And it’s easy for me to say ‘Go ahead, try isotretinoin’  as one of the lucky ones who has had a success story; but, like a smug ex-smoker, there’s always a chance that my acne abstinence will break and those devilish little swines will creep back onto my face again. But if you haven’t tried it, give it a go. It might just be that one thing that works for you. It’s surely better than spending a third of your life exfoliating your skin with the sap of an ancient Babylonian mountain plant (only available online).

And whatever you do, don’t try the turmeric face pack. Trust me.

Becky says things about … pain

Gentle Listener, I want to take you on a journey.

A journey of pain.

It is a journey I have been on in the last week or so, and I felt that it would be selfish to keep all the pain to myself – considering that there was such an incredible amount of it – so I decided to chronicle my pain to share with you.

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Friday afternoon
2pm – Whilst eating a roll for lunch, I get a twinge in my upper right-hand second premolar, on which I had root canal treatment three years ago. This is not unusual, as it occasionally twinges. I think no more of it and cheerfully finish my roll.

6pm – On exiting my office into the cold, I get another twinge in my upper right-hand second premolar. It is a slightly more intense twinge, up in the gum. Hmm, I hmm, what dark force is this? But it’s Friday evening and no time for dental concerns, and I go and get drunk with my best friend.

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Saturday

10am – Through the blur of a mild hangover, there is a dull ache in the root above my upper right-hand second premolar. Hmm, I hmm, this is the same upper right-hand second premolar in which I was getting twinges yesterday. Let’s try eating something on it. I eat something on it.

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2pm – The aching bud above my upper right-hand second premolar has blossomed into a delicate tree of unpleasantness. It is very sore to the touch and, every now and then, I get a cold, icy ache flaring up towards my eye socket. This brings back happy memories of actually having the root canal treatment and being able to feel the dentist shove a rod so far up my face that I felt it nudge said eye socket. I buy precautionary painkillers.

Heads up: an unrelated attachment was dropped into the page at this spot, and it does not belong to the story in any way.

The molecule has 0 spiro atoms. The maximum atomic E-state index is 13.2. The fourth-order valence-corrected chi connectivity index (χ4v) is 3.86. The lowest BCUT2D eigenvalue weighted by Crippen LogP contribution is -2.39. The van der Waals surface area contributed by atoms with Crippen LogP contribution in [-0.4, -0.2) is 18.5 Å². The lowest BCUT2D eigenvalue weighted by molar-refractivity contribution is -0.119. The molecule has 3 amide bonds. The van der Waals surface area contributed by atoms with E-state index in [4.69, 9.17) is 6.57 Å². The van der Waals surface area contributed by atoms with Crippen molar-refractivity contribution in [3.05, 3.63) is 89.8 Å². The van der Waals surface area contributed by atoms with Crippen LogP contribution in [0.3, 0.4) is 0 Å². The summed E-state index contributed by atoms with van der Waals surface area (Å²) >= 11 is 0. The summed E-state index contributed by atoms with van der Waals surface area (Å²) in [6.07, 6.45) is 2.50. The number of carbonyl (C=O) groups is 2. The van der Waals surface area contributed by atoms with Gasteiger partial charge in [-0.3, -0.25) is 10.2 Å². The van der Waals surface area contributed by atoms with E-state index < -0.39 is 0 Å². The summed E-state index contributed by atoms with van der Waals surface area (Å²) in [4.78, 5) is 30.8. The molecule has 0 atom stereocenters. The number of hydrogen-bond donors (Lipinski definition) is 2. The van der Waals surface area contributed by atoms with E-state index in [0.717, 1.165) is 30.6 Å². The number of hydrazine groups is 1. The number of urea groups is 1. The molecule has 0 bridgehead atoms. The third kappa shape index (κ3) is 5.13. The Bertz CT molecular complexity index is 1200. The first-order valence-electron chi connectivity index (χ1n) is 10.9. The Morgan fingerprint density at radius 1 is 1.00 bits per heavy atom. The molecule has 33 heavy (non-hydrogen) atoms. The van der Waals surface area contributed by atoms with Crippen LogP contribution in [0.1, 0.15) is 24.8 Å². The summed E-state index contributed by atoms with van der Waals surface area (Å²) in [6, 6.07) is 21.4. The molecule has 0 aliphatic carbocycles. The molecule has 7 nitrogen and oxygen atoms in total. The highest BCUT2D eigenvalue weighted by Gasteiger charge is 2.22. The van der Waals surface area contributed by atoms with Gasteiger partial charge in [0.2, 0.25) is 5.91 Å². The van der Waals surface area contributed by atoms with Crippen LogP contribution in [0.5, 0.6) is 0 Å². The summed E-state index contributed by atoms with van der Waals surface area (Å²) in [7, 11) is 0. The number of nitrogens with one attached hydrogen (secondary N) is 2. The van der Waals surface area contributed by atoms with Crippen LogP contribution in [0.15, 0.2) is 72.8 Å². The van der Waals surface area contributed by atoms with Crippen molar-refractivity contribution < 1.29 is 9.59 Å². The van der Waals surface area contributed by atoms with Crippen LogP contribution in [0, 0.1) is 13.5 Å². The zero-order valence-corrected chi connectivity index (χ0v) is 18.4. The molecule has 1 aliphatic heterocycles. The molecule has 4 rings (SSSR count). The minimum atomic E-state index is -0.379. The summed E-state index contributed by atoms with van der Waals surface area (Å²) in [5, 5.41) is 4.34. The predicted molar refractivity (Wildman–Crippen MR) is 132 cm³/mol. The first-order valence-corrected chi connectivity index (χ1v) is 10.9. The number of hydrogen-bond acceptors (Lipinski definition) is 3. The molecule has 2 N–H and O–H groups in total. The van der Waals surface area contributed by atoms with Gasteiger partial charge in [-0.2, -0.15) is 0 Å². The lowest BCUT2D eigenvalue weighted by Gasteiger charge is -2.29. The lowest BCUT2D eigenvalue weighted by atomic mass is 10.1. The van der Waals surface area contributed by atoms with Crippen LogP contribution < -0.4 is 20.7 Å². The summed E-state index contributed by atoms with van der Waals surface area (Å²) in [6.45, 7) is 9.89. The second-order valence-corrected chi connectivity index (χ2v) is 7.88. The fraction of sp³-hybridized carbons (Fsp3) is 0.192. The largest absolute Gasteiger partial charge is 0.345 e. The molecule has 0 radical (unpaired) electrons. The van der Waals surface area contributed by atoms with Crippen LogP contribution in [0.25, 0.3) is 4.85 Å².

9pm – Despite the precautionary painkillers, the sharp, twisting sting above my upper right-hand second premolar is now throbbing. I cannot even think about touching it. Eating on that side of my mouth is inconceivable. I take more painkillers and try to go to sleep. Lying in bed feels like this:

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Sunday

5am – I am still awake. My mouth and cheek are alive with the sound of pain. I have taken two more doses of painkillers. I finally fall asleep from sheer exhaustion at around 5.30am.

7am – I am woken by a fiery shot of pain so intense that it makes me sit bolt upright like I’ve had a nightmare in a film. A blue fire licks at my root and burns my cheek. I tearfully call the NHS emergency dental number and, through a fabulous spoonful of luck and the wonders of our National Health Service, I get a dental appointment at the nearest hospital at 9.30am.

9.30am – I stumble to the hospital. I see Dentist Norman. I hope Dentist Norman will tell me I’ve just got a bit of food stuck between my teeth, and send me home with some dental floss and a sticker. Instead, Dentist Norman tells me I have an infection at the top of my root canal, the root canal on which I had treatment three years ago. He gives me two sets of antibiotics and tells me they should kick in within 24 hours. I wish Dentist Norman a happy Valentine’s Day, and crawl to the nearest pharmacy where I collect my drugs, after almost passing out over the counter, and hunch outside like a junkie on a comedown and shove drugs into my shattered mouth.